“You can have a cat when you have your own house!”
I remember well these words of wisdom that my father spoke in response to my asking for a kitten for the millionth time while growing up. Although he finally gave in and got me a kitten when I was 16 years old, these words have echoed in my mind with each new pet my husband and I add to our own family. Fast forward 10 years to my husband and me bartering over whom will brush out the fur of our Siberian husky. I believe my dad may have been on to something.
Our Family Pet
We currently own a cat (yes, the same one I mentioned), a dog, and a goldfish (that may or may not die monthly and be replaced before my toddler daughter notices). My husband and I have always loved animals, and our daughter is no different. She is an animal fanatic. And because of that, we have opened our home to many a family pet. We love the bond that she has formed with each one of her pets.
Raising Kids with a Family Pet
The Pros of Raising Kids with a Pet
I love that she is learning responsibility and how to care for others just by owning a few pets. But it isn’t all a breeze, especially for us parents. She absolutely loves to help feed them and give treats. She does a good job being gentle and kind to them, which is a major plus because she is learning empathy very young. Taking care of our family pet and being kind to the animals because she doesn’t want to hurt them is a valuable lesson to be learned. However, because she is so young still, most of the actual responsibility falls onto my husband and me.
I would be lying if I said I don’t fantasize about dropping off our precious pooch at the pound every week, especially on those days when she has chewed the legs off the couch or swallowed a mechanical cat toy and required emergency surgery which costs thousands of dollars (yes, that actually happened). Everything would be easier, and my house would be much cleaner if I did go ahead and stop fantasizing about dropping off our dog at the SPCA and just do it. However, I believe my kiddo would be crushed if she didn’t have her puppy pal. All of the aggravation of owning pets and caring for them is worth it, for the most part, when your child has a buddy and special bond with their pets.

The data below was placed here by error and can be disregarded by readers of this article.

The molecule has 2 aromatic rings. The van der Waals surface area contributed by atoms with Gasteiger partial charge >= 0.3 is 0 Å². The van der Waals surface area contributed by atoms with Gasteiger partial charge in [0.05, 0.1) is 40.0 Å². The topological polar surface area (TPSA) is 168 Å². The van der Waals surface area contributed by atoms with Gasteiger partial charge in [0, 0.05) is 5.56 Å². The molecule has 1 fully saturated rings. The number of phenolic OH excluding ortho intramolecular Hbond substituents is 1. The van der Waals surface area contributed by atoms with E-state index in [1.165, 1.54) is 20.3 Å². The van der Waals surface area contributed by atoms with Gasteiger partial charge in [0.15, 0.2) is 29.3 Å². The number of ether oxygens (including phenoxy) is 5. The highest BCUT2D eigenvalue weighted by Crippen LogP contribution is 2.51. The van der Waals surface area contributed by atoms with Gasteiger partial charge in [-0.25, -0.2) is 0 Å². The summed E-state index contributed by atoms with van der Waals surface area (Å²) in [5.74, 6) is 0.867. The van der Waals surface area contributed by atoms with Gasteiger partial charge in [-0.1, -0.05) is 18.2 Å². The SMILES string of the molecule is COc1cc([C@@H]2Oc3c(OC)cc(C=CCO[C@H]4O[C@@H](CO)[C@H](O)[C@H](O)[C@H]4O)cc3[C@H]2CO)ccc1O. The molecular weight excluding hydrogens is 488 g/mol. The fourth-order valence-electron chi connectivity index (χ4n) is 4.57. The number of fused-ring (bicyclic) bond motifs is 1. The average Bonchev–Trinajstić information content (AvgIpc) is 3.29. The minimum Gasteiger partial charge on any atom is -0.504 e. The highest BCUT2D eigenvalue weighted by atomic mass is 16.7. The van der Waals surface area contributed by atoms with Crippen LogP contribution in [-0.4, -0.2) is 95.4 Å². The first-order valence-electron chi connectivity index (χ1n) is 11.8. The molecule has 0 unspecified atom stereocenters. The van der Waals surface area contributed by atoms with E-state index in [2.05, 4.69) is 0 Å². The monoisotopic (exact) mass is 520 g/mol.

The Cons of Taking Care of a Pet while Raising Kids
Some of the unforeseen cons of having a family pet would be, first of all, the cost. Pets are not cheap to own! From grooming, food, vet bills to flea and tick treatments and sickness or injuries that seem to come at the worst time financially, it is quite expensive to have a family pet. Be sure to budget these things in before you decided whether a hamster or a horse would be a better fit for your family budget.
Secondly, I would say a con would be allergies. Children are having difficulty with allergies more than ever before, and pets can cause serious complications. Be sure that your child can be around the particular pet you are considering, as well as the accessories they need. Some things to consider will be dandruff, cat litter, bedding, or even hay or straw if you are considering an outside pet such as a chicken or horse. Don’t be discouraged if your kids ask for a particular pet, some breeds are hypoallergenic, or hairless pets are available. Fish are also a very safe option for kids that have severe allergies.
Another thing to consider when shopping for a family pet would be how much space and time you have to commit to a pet. For example, you wouldn’t want a dog breed that needs a lot of exercise and attention if you work long hours and don’t have outside access. Many apartments don’t allow dogs or cats at all, so check with your landlord before coming home with that adorable German Shepard puppy.
Overall, I would say that raising kids with a family pet is worth it–the lifelong lessons your children will learn are a huge positive, as long as you choose a pet that is the right fit for your family and your particular family needs. Having enough space to take care of your pet comfortably, enough time to devote to care, and enough money to pay for needs are all very important.
See also: how to introduce your pets to your baby.